Choosing and Using GaN Technology for High-Efficiency Power Conversion

April 30, 2018 // By Mark Patrick
Choosing and Using GaN Technology for High-Efficiency Power Conversion

Wide bandgap (WBG) power switches have emerged to tackle these challenges. Replacing conventional silicon power semiconductors with WBG devices in could increase typical DC/DC converter efficiency from about 85% to nearer 95% or boost typical DC/AC inverter efficiency from 96% to 99%.

Among WBG devices in the market today, gallium nitride (GaN) high electron mobility transistors (HEMT) offer significant advantages over existing silicon-based alternatives such as superjunction transistors, up to voltage ratings of about 600V. Advantages include significantly lower input and output capacitances (Ciss and Coss), which results in lower switching losses. Also, the Miller capacitance of a GaN transistor is much lower than for a MOSFET of comparable RDS(ON). Hence the GaN device can be turned on and off much faster, which, in turn, permits the use of smaller transformers and passive components. Also, lower on-resistance per die area leads to reduced conduction losses and frees designers to achieve a favorable trade-off between energy losses, device size, and the cost and size of thermal management such as heatsinks.

GaN in the Market

Until recently, GaN technology has been prohibitively expensive compared to more established silicon-based alternatives. The development of the superjunction transistor, unlocking further improvements in the figure of merit for silicon technology, has been one factor that has held back widespread adoption of GaN devices. Now, however, as further development and economies of scale make GaN more economically viable, and the pressing demand to improve power-conversion performance and efficiency further still, GaN devices are ready to gain more and more design wins.

Fundamentally, GaN power transistors are either depletion-mode devices, which are normally-on and require a negative gate voltage relative to the drain and source electrodes to turn off, or enhancement-mode, or e-mode) devices. These usually are off and are turned on by a positive gate voltage.

Depletion-mode devices can deliver higher performance and robustness, although careful management of system start-up to avoid potentially dangerous short circuits. In a half-bridge topology containing depletion-mode GaN FETs as both the upper and lower switches, for example, the gate control circuits must be started first to supply negative bias and keep the transistors off, to prevent powering-up the DC bus into a short circuit. An alternative is to use a depletion-mode GaN transistor in cascode configuration with a low-voltage silicon MOSFET. As figure 1 shows, the GaN transistor source is connected to the silicon MOSFET drain, and the silicon MOSFET source is connected to the GaN transistor gate. When no bias is applied to the silicon MOSFET gate, its drain-source voltage (Vds) negatively biases the GaN transistor gate, to keep the device turned off. Co-packaged cascode GaN power transistors such as the ON Semiconductor NTP8G202NG are already in the market.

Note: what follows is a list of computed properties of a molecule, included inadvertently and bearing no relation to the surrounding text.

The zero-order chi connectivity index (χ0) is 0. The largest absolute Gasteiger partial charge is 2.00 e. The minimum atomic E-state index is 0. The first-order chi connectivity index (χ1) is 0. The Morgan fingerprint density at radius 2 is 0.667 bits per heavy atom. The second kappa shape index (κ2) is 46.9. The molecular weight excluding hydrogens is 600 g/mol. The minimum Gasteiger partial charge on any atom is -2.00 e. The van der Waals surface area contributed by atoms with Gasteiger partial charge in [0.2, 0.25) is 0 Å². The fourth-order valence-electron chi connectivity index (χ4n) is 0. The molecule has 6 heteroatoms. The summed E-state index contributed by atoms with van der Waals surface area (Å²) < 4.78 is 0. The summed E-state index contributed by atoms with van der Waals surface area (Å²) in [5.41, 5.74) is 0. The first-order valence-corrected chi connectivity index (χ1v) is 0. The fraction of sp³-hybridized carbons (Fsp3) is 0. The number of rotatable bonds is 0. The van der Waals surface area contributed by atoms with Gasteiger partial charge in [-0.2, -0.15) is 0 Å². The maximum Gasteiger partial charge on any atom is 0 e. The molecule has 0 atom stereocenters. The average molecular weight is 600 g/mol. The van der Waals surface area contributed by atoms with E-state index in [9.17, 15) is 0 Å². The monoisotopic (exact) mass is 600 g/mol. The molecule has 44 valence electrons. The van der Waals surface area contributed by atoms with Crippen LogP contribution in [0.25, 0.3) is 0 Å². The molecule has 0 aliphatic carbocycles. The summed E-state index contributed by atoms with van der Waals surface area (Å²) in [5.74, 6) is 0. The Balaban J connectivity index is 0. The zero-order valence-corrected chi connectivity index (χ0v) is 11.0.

Figure 1: Cascode configuration delivers GaN performance advantages with normally-off convenience.

An enhancement-mode GaN HEMT, being normally off, eliminates short-circuit concerns on start-up. A 650V GaN device further simplifies design-in by operating from a low gate voltage of only 0-6V and tolerating transient voltages at the gate as large as-20 to +10V. With six contacts and a package designed for bottom-side-cooling, as well

The need to increase energy efficiency and reliability, while reducing overall solution size, is prevalent in modern power-electronics applications. Such applications include electric-vehicle traction inverters, data center converters and UPS, solar/wind-energy harvesting, and the hundreds of millions of small converters powering high-tech devices used every day in homes and offices all over the world.

GaN, transistor, gate driver

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